Inhibitory effect of rapamycin and dexamethasone on production of IL-17 and IFN-gamma in Vogt-Koyanagi-Harada patients
Yang, K. ; Wen, J. ; Liu, X. ; Kijlstra, A. ; Chen, L. ; Chi, W. ; Zhou, H. ; Huang, X. ; Yang, P. - \ 2009
British Journal of Ophthalmology 93 (2009)2. - ISSN 0007-1161 - p. 249 - 253.
t-cell-activation - interferon-gamma - in-vitro - autoimmune uveoretinitis - immunosuppressive drugs - signal-transduction - cytokine production - modulation - expression - disease
Aims: To evaluate the effect of rapamycin (RAPA) and dexamethasone (DEX) on the production of IL-17 and IFN-gamma by peripheral blood mononuclear cells (PBMCs) from Vogt-Koyanagi-Harada (VKH) patients and healthy individuals. Methods: Blood samples were drawn from 10 active VKH patients and 10 healthy individuals. PBMCs were cultured with or without anti-CD3 and anti-CD28 antibodies in the presence or absence of different concentrations of RAPA or DEX for 72 h. IL-17 and IFN-gamma concentrations in the supernatants were measured by enzyme-linked immunosorbent assay (ELISA). Results: The expression of IL-17 and IFN-gamma was significantly increased in active VKH patients compared with that in healthy controls. Both RAPA and DEX were able to significantly inhibit the production of IL-17 and IFN-gamma by PBMCs from patients and healthy controls. RAPA was able to completely inhibit IL-17 production at a dosage of 10 ng/ml but only partially suppressed IFN-gamma production even at a much higher concentration (1000 ng/ml). DEX inhibited the production of both IL-17 and IFN-gamma by approximately 70%. Conclusions: This study indicates that both RAPA and DEX inhibit the production of IL-17 and IFN-gamma by PBMCs. RAPA is much stronger in inhibiting the production of IL-17 than DEX.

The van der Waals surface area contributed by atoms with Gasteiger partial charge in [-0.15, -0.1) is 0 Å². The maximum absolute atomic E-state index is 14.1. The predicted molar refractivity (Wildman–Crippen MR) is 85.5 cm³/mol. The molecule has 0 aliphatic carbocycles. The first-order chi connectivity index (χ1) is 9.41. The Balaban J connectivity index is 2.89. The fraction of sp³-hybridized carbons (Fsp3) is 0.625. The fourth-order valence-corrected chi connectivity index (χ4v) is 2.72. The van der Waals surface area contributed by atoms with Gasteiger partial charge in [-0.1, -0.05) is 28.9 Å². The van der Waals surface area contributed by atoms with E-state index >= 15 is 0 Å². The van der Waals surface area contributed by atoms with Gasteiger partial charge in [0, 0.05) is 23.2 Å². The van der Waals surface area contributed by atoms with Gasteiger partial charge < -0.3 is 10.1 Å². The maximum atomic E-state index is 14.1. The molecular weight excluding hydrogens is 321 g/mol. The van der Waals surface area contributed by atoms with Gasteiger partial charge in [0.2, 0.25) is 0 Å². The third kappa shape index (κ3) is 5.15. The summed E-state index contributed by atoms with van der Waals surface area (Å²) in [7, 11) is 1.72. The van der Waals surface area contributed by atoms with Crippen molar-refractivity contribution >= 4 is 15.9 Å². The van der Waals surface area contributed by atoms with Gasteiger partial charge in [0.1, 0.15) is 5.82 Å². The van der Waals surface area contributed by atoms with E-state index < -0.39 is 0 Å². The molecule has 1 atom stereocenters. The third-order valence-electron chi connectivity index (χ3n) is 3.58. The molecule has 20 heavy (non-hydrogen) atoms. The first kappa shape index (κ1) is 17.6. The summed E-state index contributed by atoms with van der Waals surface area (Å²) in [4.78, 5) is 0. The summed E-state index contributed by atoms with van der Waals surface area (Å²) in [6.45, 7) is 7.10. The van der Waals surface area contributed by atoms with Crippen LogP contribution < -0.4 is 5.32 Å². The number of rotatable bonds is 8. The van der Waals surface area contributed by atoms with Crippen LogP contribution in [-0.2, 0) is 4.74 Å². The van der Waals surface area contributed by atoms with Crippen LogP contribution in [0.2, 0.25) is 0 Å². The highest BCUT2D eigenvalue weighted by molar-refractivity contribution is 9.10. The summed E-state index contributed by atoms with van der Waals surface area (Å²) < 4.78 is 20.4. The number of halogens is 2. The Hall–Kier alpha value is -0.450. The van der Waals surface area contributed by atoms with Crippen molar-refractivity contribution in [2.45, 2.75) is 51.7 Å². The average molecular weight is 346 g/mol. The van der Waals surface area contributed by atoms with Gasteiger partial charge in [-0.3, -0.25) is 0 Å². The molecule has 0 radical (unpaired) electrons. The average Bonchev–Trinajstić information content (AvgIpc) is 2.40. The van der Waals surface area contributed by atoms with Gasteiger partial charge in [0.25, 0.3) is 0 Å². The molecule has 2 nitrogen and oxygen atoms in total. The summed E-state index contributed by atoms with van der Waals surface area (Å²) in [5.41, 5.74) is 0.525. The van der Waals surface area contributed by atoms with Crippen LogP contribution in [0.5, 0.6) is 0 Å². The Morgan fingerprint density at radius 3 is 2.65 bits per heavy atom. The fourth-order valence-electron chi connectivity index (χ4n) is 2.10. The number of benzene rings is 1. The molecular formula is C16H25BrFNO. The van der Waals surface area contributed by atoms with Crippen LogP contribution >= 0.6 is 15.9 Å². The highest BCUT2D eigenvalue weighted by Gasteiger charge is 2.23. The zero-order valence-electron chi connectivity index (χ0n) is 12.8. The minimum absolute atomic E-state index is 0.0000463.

Effect of tomato pleiotropic ripening mutations on flavour volatile biosynthesis
Kovacs, K. ; Fray, R.G. ; Tikunov, Y.M. ; Graham, N. ; Bradley, G. ; Seymour, G.B. ; Bovy, A.G. ; Grierson, D. - \ 2009
Phytochemistry 70 (2009)8. - ISSN 0031-9422 - p. 1003 - 1008.
high-pigment-1 mutant - hydroperoxide lyase - oxylipin metabolism - signal-transduction - lipoxygenase genes - fruit - ethylene - manipulation - phenotype - expression
Ripening is a tightly controlled and developmentally regulated process involving networks of genes, and metabolites that result in dramatic changes in fruit colour, texture and flavour. Molecular and genetic analysis in tomato has revealed a series of regulatory genes involved in fruit development and ripening, including MADS box and SPB box transcription factors and genes involved in ethylene synthesis, signalling and response. Volatile metabolites represent a significant part of the plant metabolome, playing an important role in plant signalling, defence strategies and probably in regulatory mechanisms. They also play an important role in fruit quality. In order to acquire a better insight into the biochemical and genetic control of flavour compound generation and links between these metabolites and the central regulators of ripening, five pleiotropic mutant tomato lines were subjected to volatile metabolite profiling in comparison with wild-type Ailsa Craig. One hundred and seventeen volatile compounds were identified and quantified using SPME (Solid Phase Microextraction) headspace extraction followed by Gas Chromatography–Mass Spectrometry (GC–MS) and the data were subjected to multivariate comparative analysis. We find that the different mutants each produce distinct volatile profiles during ripening. Through principal component analysis the volatiles most dramatically affected are those derived from fatty-acids. The results are consistent with the suggestion that specific isoforms of lipoxygenase located in the plastids and the enzymes that provide precursors and downstream metabolites play a key role in determining volatile composition.